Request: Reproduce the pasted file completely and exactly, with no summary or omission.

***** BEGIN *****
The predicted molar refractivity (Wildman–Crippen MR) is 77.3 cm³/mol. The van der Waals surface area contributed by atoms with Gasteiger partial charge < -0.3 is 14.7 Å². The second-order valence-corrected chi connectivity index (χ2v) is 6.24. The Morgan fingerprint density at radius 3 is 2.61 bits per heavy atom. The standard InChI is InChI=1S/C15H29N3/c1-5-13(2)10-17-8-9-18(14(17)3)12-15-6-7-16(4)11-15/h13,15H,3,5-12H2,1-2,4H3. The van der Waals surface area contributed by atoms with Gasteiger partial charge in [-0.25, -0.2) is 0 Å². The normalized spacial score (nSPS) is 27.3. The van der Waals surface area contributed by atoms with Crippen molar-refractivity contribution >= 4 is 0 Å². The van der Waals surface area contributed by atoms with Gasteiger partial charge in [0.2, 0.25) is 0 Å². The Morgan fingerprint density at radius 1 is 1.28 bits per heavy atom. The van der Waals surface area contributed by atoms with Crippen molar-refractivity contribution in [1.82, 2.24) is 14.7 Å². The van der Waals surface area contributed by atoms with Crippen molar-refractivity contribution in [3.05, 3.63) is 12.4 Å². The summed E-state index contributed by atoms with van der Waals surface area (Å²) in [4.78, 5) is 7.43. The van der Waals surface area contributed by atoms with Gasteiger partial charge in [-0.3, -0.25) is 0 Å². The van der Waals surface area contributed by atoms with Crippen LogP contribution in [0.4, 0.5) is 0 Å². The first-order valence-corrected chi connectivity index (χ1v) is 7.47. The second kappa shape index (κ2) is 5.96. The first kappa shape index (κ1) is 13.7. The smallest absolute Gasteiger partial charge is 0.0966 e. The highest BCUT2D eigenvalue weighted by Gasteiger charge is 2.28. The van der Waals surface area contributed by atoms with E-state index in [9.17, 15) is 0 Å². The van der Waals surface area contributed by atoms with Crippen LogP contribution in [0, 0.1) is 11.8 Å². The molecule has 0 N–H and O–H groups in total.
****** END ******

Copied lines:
The predicted molar refractivity (Wildman–Crippen MR) is 77.3 cm³/mol. The van der Waals surface area contributed by atoms with Gasteiger partial charge < -0.3 is 14.7 Å². The second-order valence-corrected chi connectivity index (χ2v) is 6.24. The Morgan fingerprint density at radius 3 is 2.61 bits per heavy atom. The standard InChI is InChI=1S/C15H29N3/c1-5-13(2)10-17-8-9-18(14(17)3)12-15-6-7-16(4)11-15/h13,15H,3,5-12H2,1-2,4H3. The van der Waals surface area contributed by atoms with Gasteiger partial charge in [-0.25, -0.2) is 0 Å². The normalized spacial score (nSPS) is 27.3. The van der Waals surface area contributed by atoms with Crippen molar-refractivity contribution >= 4 is 0 Å². The van der Waals surface area contributed by atoms with Gasteiger partial charge in [0.2, 0.25) is 0 Å². The Morgan fingerprint density at radius 1 is 1.28 bits per heavy atom. The van der Waals surface area contributed by atoms with Crippen molar-refractivity contribution in [1.82, 2.24) is 14.7 Å². The van der Waals surface area contributed by atoms with Crippen molar-refractivity contribution in [3.05, 3.63) is 12.4 Å². The summed E-state index contributed by atoms with van der Waals surface area (Å²) in [4.78, 5) is 7.43. The van der Waals surface area contributed by atoms with Gasteiger partial charge in [-0.3, -0.25) is 0 Å². The van der Waals surface area contributed by atoms with Crippen LogP contribution in [0.4, 0.5) is 0 Å². The first-order valence-corrected chi connectivity index (χ1v) is 7.47. The second kappa shape index (κ2) is 5.96. The first kappa shape index (κ1) is 13.7. The smallest absolute Gasteiger partial charge is 0.0966 e. The highest BCUT2D eigenvalue weighted by Gasteiger charge is 2.28. The van der Waals surface area contributed by atoms with E-state index in [9.17, 15) is 0 Å². The van der Waals surface area contributed by atoms with Crippen LogP contribution in [0, 0.1) is 11.8 Å². The molecule has 0 N–H and O–H groups in total.